But what’s this? On the very same day, the Croydon Conservatives publish a press release of their own about school places, which is put forward as a reason to vote for them on May 22. This time, it is another Tory council cabinet member, Tim Pollard, who is quoted: “Parents of over 4,50 [sic – the local Tories can’t even manage to cut and paste effectively] Croydon children will be very pleased to learn that their children will be going to one of their three favoured schools. This is fantastic news for pupils and parents and shows how our focus on building new school places is paying off for the benefit of local children.”
“Delighted” becomes “very pleased”, “benefit of local people” becomes “benefit of local children”. But to all other purposes, it is Elvery and Pollard speaking as of one voice. How cosy for them.
When the remarkable similarities between the graphics used in Croydon’s annual Council Tax mail-out to residents and graphics used in local Tory election leaflets were pointed out, the Borough Solicitor, Julie Belvir, who works closely to CEO Elvery, suggested that as the council’s publicity work was not subject to copyright, it was simply a case of the Tories copying the council material.
Unabashed, this practice of council officials and the council press office distributing barely disguised Tory propaganda continued into this election month, even to the point of Elvery and Tory councillors both perverting official crime statistics in exactly the same misleading manner.
April 23 – On the official Croydon Council website, Nathan Elvery is quoted as saying: “New statistics show Croydon has become a safer place over the past year, with 3,000 fewer offences reported in the borough compared to the previous twelve months.”
May 1 – On the party political Croydon Conservatives website, Waddon councillor Simon Hoar has his image superimposed over a picture of Kenley Police Station; clearly the local Tories haven’t yet woken up to the fact that Kenley is one of the valuable community police stations closed by Tory Mayor of London Boris Johnson.
The article on the Tory political website begins: “New statistics show Croydon has become a safer place over the past year, with 3,000 fewer offences reported in the borough compared to the previous twelve months.” This is not published as a quote, simply Conservative editorialisation. Yet these are exactly the same words used by Nathan Elvery. Uncanny.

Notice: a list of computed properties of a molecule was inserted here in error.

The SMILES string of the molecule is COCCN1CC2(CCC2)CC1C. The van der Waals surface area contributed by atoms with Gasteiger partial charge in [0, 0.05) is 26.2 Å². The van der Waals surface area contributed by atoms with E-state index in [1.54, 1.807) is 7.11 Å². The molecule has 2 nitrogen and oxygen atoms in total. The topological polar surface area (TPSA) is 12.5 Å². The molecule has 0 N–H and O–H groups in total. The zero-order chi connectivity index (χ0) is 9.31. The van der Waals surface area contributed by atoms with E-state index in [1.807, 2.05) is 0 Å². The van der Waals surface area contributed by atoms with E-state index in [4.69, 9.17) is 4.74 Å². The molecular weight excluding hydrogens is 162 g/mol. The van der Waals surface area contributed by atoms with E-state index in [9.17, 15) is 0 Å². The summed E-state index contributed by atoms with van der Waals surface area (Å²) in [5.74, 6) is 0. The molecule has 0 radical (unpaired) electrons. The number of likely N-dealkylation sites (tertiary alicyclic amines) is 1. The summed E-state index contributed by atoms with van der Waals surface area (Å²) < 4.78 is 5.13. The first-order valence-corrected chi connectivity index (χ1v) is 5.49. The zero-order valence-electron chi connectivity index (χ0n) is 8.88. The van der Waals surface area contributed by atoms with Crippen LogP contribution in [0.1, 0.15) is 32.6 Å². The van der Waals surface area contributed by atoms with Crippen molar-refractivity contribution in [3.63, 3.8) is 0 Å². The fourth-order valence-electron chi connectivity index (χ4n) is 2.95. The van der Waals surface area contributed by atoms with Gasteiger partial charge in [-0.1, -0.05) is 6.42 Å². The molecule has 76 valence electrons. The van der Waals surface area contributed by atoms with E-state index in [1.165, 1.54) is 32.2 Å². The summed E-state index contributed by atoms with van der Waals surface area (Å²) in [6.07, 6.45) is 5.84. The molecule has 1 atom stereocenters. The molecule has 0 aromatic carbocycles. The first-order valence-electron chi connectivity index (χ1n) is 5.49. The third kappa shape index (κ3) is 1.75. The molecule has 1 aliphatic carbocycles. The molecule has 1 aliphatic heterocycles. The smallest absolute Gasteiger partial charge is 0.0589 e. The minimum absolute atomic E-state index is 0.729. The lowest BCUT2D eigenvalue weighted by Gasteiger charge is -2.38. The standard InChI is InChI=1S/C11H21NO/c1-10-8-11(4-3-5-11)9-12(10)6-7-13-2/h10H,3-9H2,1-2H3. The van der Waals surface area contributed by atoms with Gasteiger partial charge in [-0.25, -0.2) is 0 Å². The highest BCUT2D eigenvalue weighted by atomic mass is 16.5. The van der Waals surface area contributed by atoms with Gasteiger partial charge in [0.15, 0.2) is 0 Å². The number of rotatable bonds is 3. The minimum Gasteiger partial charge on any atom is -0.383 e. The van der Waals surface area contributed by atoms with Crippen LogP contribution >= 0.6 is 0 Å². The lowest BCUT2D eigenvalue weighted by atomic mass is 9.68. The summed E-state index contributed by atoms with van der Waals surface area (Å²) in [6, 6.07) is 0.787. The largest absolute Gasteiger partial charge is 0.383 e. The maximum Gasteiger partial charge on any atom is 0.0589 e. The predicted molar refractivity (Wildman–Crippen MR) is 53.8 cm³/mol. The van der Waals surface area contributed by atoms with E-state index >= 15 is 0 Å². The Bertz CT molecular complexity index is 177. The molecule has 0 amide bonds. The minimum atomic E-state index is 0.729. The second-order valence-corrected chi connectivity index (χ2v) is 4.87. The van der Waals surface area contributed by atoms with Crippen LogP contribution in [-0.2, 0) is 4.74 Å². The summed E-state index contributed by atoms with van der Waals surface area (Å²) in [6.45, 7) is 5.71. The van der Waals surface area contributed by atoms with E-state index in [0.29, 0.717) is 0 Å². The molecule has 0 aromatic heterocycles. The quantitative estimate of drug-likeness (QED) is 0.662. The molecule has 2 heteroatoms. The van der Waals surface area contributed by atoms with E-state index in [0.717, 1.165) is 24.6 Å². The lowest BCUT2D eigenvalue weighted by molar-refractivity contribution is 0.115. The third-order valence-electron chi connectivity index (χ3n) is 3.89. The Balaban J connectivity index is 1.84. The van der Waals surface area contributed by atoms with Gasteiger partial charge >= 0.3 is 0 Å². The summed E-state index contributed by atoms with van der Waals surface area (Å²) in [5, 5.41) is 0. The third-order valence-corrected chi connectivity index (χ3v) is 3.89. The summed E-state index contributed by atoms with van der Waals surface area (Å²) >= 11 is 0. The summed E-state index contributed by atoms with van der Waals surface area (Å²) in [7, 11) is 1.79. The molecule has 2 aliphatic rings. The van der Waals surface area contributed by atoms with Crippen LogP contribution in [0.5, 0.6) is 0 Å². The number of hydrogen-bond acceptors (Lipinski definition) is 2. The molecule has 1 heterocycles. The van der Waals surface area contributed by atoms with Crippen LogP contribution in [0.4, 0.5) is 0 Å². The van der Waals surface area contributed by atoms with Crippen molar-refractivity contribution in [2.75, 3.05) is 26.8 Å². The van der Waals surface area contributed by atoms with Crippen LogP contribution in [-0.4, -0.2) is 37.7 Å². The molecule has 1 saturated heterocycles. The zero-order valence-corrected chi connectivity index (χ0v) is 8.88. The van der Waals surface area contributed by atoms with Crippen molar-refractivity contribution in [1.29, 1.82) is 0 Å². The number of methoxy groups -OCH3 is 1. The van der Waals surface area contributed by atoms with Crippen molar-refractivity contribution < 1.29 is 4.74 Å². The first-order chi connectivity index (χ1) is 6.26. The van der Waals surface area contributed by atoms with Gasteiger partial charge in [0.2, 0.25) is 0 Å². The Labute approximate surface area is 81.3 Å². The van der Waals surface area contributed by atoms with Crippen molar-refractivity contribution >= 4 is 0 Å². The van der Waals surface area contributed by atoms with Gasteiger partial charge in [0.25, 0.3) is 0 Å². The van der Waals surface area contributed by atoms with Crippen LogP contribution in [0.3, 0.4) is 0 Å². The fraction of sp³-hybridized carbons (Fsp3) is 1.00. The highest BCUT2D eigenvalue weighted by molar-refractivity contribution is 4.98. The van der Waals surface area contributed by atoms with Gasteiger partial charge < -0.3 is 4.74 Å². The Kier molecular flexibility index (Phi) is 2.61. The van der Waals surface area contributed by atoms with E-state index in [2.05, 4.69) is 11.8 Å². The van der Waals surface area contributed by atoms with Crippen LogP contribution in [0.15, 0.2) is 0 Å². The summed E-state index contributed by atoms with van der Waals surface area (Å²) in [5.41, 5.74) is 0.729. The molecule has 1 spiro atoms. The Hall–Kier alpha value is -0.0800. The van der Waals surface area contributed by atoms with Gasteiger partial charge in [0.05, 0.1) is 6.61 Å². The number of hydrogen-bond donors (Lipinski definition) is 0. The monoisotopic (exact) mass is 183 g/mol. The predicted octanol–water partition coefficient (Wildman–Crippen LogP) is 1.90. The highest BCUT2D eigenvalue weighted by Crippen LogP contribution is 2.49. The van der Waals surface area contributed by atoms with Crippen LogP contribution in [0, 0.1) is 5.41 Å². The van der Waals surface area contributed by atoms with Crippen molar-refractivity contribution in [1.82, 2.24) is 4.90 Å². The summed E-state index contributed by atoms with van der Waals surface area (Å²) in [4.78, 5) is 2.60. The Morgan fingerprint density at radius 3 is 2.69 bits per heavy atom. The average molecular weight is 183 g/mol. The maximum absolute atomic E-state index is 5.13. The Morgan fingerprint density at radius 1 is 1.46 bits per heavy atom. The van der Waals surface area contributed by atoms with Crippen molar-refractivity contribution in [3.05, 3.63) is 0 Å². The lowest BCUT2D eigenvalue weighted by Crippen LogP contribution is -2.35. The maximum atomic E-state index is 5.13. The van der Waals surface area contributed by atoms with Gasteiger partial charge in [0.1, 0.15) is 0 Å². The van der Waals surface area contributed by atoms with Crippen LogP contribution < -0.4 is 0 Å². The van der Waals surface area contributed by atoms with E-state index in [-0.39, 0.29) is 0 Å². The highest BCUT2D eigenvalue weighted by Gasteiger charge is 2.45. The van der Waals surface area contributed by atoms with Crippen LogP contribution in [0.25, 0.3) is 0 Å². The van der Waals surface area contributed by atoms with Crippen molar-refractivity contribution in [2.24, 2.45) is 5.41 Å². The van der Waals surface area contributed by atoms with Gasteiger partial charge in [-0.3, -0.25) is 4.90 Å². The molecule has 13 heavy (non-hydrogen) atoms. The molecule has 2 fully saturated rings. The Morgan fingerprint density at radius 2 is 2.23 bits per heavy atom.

The crime committed by both public servant Elvery and his political puppet-master Hoar is that of omission. Because a simple check of the official statistics from the Metropolitan Police show worrying increases in violent crime in Croydon in the 12 months to March 2014, with domestic crime up 15 per cent and the number of rapes up by 32 per cent. These statistics indicate the opposite of what Elvery and Hoar claimed, that Croydon had become a “safer place”.
Funny how neither Hoar nor Elvery mentioned that.
Such close alignment with his political masters and his efforts to speak on their behalf during election purdah, though, must put Elvery’s status as a truly unbiased returning officer for Thursday’s elections under extreme doubt.
Inside Croydon’s recent coverage of the local elections:
- Policy analysis 1: The incinerator
- Policy analysis 2: Hammersfield
- Tories accused of ‘lies on a grand scale’ on Council Tax
- Polls predict Croydon Council will be split down the middle
- Conservatives snub hustings as sham candidates exposed
- Threat of UKIP forces Tories to press the panic button
- Council allowances and local politicians’ secret consensus
- The list of candidates for the May 22 local elections
Coming to Croydon
- Coulsdon East local election hustings, May 19
- St Giles’ primary school open morning, May 21
- David Lean Cinema: The Rocket, May 22
- Songs From The Ledge, Spread Eagle Theatre, May 23
- Greek Myths: stories and mask-making, May 27
- Howard Marks: Scholar, Smuggler, Prisoner, Scribe, May 29
- David Lean Cinema: Dallas Buyers Club, May 29
- Tales from Ancient Greece, Upper Norwood Library, May 29
- Upper Norwood Library Book Club, May 31
- Stitch Pitch quilting workshop, Upper Norwood Library, June 2
- Croydon Tech City “summit”, June 6
- An Improvised Murder, Spread Eagle Theatre, June 7
- Lakes Playground Action Group fun day, June 14
- Elm Tree Cottage garden open day, June 15
- Norwood Society Talk: The Concrete Church, June 19
- Classic Car Show at Purley Rotary Fields, June 22
- Crystal Palace Overground Festival, June 26-29
- Warnings to the Curious, Spread Eagle Theatre, June 27
- South Norwood Allotments open day, June 28
- Fragile, Spread Eagle Theatre, July 24-26
- Elm Tree Cottage garden open day, Aug 10
- Norwood Society Talk: War Memorials, Sep 18
- Norwood Society Talk: From Fire Station to Theatre, Oct 16
- Norwood Society Talk: Lambeth’s Archives, Nov 20